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Life with ADHD – Make A List? The Good, The Bad & The Ugly – Video

A great strategy for managing ADHD and compensating for the poor ‘working memory’ that plagues many of us is making lists. Shopping lists. List of things to pack. Or a list of actions to take. A list of steps to shut down the cottage. Or to prepare for a party. Lists are so helpful, and give one such a sense of control, that it’s possible to overdo it. Big time. Those of us with ADHD can be more than enthusiastic. Once we start listing what we need to do this morning, we can lose track, hyper-focus, and spend this morning listing everything we need or want to do, ever.

Hello, I’m Dr. Umesh Jain. Sometimes it is hard to separate one symptom from another as they call get mixed up. I call this the SNAFU effect. Situation Normal, All Fouled Up.   Inattention, distractibility, poor organization and lousy time management coalesce into one giant mess. It is not like the ADDer isn’t busy. They are. They are just not doing what they are supposed to be doing.

Every say to yourself, “Where does the time go?” Unless they get a diagnosis and deal with it, an ADDer may end up lamenting, “Where did my life go?”

Yes, where does the time really go. Is it some 4th dimensional being that is secretly playing tricks on us. This is no game. This is life and the ADDer is losing badly.

First of all, having a lot to do isn’t bad.  Think about it—the “To Do List” never ends, until you are dead. The bad news: if the “To Do List” doesn’t get controlled, you will be dead.

Steve Covey talks about the jar with big rocks. It looks full until you realize that you can put in gravel, which fills the gaps, then sand which fills the crevices, and then water which fills every last space until, yes, it really is full. What does that mean about time?   Most of us thik, well, it shows you can always cram in more, you can always find time in the day to squeeze in more small chores.  Steve Covey suggests something brilliant:  It tells us if you didn’t start with the big rocks, then you will never fit them in later.  You can fill your life with the small rocks, the sand, the water.  And miss what’s big.  What matters.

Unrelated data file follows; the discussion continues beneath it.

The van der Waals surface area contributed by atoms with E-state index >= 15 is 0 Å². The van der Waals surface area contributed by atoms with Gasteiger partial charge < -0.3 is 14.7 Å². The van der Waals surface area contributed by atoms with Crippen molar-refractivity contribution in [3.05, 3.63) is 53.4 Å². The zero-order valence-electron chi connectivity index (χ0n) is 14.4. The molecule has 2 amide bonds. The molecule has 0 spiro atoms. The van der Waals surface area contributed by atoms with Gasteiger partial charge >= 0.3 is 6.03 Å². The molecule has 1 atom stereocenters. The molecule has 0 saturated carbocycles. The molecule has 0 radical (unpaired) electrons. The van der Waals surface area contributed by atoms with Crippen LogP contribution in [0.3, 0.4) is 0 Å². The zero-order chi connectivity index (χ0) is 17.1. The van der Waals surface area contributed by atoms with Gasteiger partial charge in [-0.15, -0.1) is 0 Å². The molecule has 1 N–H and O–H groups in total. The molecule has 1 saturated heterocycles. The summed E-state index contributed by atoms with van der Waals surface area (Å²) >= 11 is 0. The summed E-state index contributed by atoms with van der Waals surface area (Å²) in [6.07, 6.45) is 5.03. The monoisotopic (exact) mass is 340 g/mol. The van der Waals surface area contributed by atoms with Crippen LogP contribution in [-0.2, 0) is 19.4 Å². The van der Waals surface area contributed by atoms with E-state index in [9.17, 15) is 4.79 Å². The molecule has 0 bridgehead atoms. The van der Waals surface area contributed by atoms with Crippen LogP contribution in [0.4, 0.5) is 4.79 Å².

What are your big rocks?  What are the big things you want to accomplish?  What are the big dreams you have, or even better, what are the big dreams you’ve given up on.  Time for discovery.

 


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11 Responses to “Life with ADHD – Make A List? The Good, The Bad & The Ugly – Video”

  1. radley603 says:

    This video (actually, all these videos) made me laugh so hard my cheeks hurt. I totally get how easy it is to want to dig in to the prep work. In my case, I’ve started to use a small white board for making lists, taking notes, etc. And I make beautiful lists: color-coded lists, lists with keywords circled in other colors that indicate connections or importance… I tell myself that color-coding helps me SEE the stuff on the list. (Which it does. Otherwise it just looks like something the cat coughed up – to me, anyway.) But then I find I’ve spent hours ‘developing a system,’ i.e. coloring. My cat would often come along and sit on the board and erase it. Now I take a picture of all notes, lists, etc. with my phone. It’s the one good strategy I’ve found – easy to use and no overwhelm. (But if I lose my phone, I’m in trouble.)

  2. sylvia61 says:

    This video made me laugh but it rang bells. Both my sister and I were diagnosed very recently at age 61, but both of us discovered Mark Forster a few years ago which made our lives much more manageable. An English life coach, he wrote a book called Do It Tomorrow, which was wonderfully helpful – life for both of us would have been a great deal worse without it. But he followed it up with what he calls his auto-focus system, which I have found wonderful for time management. I have developed it to suit me – I use a large moleskine diary notebook – keeps appointments, lists and notes all in one place. The best thing is that his system is freely available on the internet: http://markforster.squarespace.com/autofocus-system/